Both the Marchis as the Marchioness del Busto were known illustrated lovers and patrons of performing arts. They created a teatrino (chamber theater) in one of the ballrooms in the first floor of the building and used it to entertain friends and family with chamber music concerts and chamber theater plays.
The teatrino was also used both for the amusement of their infant relatives, as well as for their learning. On special occasions, like anniversaries of children, it was turned into a Marionette Theater. This toy theatre was also used as a means of learning French and science for the Marchis’ nephews, who learnt it in this smooth way.
The Marchioness del Busto was very fond of the ancient tradition of Puppetry and devoted large sums of money to preserve it from oblivion. In the 1850s she unsuccessfully tried to promote the idea that children’s education could be facilitated through performing arts. She was one of the first women to obtain a pharmaceutical degree in Spain at the Central University and devoted her time to develop charity projects in poor neighborhoods in the south of Madrid.
The streets of Madrid were still very narrow and social life outdoors was difficult. Therefore, the Paseo del Prado was conceived as a large meeting room. Its route was elliptical and resembled a racetrack. Ladies strolled in horse driven cars or simply walked elegantly dressed.
The Marchioness del Busto’s husband was the first doctor in Spain to have his own horse-drawn carriage and she was known as the “Marchioness driver”, as she enjoyed driving her husband’s horse carriage in the lovely Paseo del Prado, obtaining public laughter at the image of a woman driving. She was considered as very cultivated and elegant in the upper social circles of Madrid, though the general public simply regarded her as an odd lady married to an extravagant younger man.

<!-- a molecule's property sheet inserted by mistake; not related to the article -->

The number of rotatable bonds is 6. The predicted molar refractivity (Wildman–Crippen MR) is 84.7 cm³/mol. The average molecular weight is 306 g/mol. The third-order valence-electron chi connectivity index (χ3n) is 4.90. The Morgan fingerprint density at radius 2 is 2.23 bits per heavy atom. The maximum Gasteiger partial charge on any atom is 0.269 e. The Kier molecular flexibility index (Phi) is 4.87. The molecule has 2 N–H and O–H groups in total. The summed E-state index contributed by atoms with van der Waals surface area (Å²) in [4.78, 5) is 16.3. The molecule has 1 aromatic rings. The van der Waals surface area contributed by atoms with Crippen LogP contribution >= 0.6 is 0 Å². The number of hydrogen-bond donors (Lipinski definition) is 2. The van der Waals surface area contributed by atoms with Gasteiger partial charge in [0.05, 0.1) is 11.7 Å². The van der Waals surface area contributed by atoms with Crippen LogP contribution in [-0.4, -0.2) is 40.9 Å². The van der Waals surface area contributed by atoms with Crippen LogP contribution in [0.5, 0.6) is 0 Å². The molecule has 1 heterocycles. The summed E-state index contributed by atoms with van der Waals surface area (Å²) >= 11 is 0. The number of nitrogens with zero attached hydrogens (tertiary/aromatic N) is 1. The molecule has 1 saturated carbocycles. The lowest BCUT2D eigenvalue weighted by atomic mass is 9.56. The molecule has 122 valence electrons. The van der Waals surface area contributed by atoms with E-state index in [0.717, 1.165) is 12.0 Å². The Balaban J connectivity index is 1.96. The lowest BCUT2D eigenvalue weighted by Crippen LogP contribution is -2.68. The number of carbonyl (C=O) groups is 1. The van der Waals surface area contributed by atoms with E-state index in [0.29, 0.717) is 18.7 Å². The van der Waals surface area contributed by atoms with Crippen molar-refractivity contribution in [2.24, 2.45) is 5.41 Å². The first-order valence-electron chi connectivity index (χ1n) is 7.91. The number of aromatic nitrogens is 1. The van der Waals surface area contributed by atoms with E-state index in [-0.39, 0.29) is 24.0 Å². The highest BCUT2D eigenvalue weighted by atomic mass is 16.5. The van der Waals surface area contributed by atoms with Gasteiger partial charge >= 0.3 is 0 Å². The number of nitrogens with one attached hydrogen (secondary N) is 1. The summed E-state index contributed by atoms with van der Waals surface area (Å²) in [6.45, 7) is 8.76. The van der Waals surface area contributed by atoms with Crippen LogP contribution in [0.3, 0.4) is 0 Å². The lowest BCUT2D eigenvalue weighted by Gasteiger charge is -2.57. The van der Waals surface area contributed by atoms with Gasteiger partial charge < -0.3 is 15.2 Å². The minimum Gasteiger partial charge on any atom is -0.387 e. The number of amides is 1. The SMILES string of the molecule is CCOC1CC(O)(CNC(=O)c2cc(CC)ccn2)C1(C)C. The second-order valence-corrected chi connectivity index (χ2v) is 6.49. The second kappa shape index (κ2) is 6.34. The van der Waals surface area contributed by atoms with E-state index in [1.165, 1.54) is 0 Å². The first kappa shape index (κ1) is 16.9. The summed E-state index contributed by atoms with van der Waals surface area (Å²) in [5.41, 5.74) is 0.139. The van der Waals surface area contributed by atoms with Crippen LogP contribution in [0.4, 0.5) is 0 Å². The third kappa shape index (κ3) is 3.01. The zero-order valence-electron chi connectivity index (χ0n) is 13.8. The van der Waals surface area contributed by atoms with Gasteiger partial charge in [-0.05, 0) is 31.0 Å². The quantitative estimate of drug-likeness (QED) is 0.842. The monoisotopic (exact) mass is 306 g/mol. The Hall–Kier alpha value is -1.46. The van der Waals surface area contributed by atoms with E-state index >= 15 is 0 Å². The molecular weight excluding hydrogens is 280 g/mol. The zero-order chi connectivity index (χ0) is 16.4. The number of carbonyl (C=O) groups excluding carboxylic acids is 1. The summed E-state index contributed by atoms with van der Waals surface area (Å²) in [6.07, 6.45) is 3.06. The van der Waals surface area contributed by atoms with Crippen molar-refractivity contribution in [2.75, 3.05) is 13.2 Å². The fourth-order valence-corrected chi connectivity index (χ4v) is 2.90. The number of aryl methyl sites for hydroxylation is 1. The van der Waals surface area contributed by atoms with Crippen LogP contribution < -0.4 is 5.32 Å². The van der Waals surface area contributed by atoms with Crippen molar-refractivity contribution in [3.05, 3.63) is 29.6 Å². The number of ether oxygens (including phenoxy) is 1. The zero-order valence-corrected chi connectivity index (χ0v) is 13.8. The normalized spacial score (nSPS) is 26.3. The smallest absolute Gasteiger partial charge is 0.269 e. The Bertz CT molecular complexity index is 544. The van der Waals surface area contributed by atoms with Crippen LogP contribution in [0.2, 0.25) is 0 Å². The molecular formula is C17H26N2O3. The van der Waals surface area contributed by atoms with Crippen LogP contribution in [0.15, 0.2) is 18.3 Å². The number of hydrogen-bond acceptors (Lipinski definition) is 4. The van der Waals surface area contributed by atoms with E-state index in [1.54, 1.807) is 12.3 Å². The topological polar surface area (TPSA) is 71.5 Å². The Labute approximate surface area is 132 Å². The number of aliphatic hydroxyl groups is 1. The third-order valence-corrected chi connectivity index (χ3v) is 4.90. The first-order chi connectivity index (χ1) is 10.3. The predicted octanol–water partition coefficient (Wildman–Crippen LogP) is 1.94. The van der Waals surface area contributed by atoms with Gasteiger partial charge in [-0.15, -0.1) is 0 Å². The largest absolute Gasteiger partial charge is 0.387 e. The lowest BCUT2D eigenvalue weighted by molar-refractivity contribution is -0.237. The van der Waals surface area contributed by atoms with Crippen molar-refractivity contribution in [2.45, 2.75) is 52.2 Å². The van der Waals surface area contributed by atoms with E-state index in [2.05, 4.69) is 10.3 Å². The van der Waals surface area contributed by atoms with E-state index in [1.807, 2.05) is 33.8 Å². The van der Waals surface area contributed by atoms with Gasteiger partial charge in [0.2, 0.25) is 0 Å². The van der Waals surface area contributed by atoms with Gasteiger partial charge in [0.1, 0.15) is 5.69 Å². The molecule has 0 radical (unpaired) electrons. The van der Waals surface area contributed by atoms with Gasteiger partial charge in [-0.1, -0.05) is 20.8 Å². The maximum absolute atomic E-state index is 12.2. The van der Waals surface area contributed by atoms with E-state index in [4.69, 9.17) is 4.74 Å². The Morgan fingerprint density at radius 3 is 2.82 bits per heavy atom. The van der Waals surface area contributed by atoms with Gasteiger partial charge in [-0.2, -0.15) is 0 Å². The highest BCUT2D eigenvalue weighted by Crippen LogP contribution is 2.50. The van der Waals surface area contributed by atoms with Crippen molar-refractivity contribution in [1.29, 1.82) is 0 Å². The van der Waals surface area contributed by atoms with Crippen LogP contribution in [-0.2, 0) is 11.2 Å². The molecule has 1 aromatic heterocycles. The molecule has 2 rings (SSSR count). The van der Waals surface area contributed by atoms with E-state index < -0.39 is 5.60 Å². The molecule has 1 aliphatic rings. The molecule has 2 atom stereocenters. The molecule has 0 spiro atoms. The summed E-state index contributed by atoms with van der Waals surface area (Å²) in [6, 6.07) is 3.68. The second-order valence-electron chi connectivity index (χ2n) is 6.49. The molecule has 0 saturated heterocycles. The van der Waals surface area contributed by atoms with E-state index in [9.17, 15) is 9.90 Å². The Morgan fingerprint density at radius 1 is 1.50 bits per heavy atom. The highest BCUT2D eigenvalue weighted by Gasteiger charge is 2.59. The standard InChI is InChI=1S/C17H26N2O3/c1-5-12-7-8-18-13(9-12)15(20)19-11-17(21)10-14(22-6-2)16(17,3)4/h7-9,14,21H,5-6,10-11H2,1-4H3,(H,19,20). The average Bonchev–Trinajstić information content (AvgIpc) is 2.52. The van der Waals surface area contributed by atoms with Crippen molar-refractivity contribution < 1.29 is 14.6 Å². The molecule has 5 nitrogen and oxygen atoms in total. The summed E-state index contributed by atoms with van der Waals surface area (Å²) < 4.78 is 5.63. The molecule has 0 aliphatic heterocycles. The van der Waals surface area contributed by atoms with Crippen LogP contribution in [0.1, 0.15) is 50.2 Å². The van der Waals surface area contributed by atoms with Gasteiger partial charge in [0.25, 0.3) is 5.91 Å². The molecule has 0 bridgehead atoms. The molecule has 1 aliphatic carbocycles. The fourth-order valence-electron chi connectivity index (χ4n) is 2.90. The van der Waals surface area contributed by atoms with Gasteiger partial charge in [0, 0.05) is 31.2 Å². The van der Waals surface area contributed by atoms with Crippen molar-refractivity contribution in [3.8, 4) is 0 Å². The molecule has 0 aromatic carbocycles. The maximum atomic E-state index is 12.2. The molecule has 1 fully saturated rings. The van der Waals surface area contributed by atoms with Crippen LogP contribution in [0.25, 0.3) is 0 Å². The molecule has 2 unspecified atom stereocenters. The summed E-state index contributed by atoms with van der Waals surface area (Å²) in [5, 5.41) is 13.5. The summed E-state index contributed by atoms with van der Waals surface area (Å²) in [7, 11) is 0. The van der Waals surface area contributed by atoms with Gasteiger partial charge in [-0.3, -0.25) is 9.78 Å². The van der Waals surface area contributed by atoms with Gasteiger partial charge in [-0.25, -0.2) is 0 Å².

The Marchis del Busto died childless in 1899. His wife, Teresa de Gabiña, died in 1901.
20th Century: The Holy Burial Congregation and the Spanish Civil War.
At the beginning of the 20th century, Spain was still in massive shock from the loss of Cuba and the Philippines in 1898. This time it really meant the end of the Spanish Empire, which had started with the first trip to America in 1492, five hundred years ago.
In 1901, a childless Marchioness del Busto dies and donates the building to the Illustrious Congregation of the Holy Burial and Blessed Sacrament, an insurance corporation created in 1867 by the Catholic Church. They were financially very powerful at the time, as they covered all burial costs of the insured person, who was sure to have an appropriate Catholic funeral. At the time, not many organized structures offered the same service, so the Catholic Church pretty much had the monopoly as almost sole supplier. The Congregation quickly became very popular.
The Congregation used the building as its headquarters for administrative, social and religious purposes. The spacious ballrooms offered the perfect space for rather discreet social gatherings and the chapel was used for religious celebrations.
Most information regarding the building has disappeared over time in different events. The most recent loss of information came in the Spanish Civil War, first with the fire of the Parish of Saint Louis Bishop in 1935, a year before war started, and second when the building was assaulted and savagely vandalized by anticlerical militants in the beginning of 1937, at the beginning of the Spanish Civil War. Some of its parts were burned, all the crosses were destroyed and the cellars were used as a “cheka” for a short while.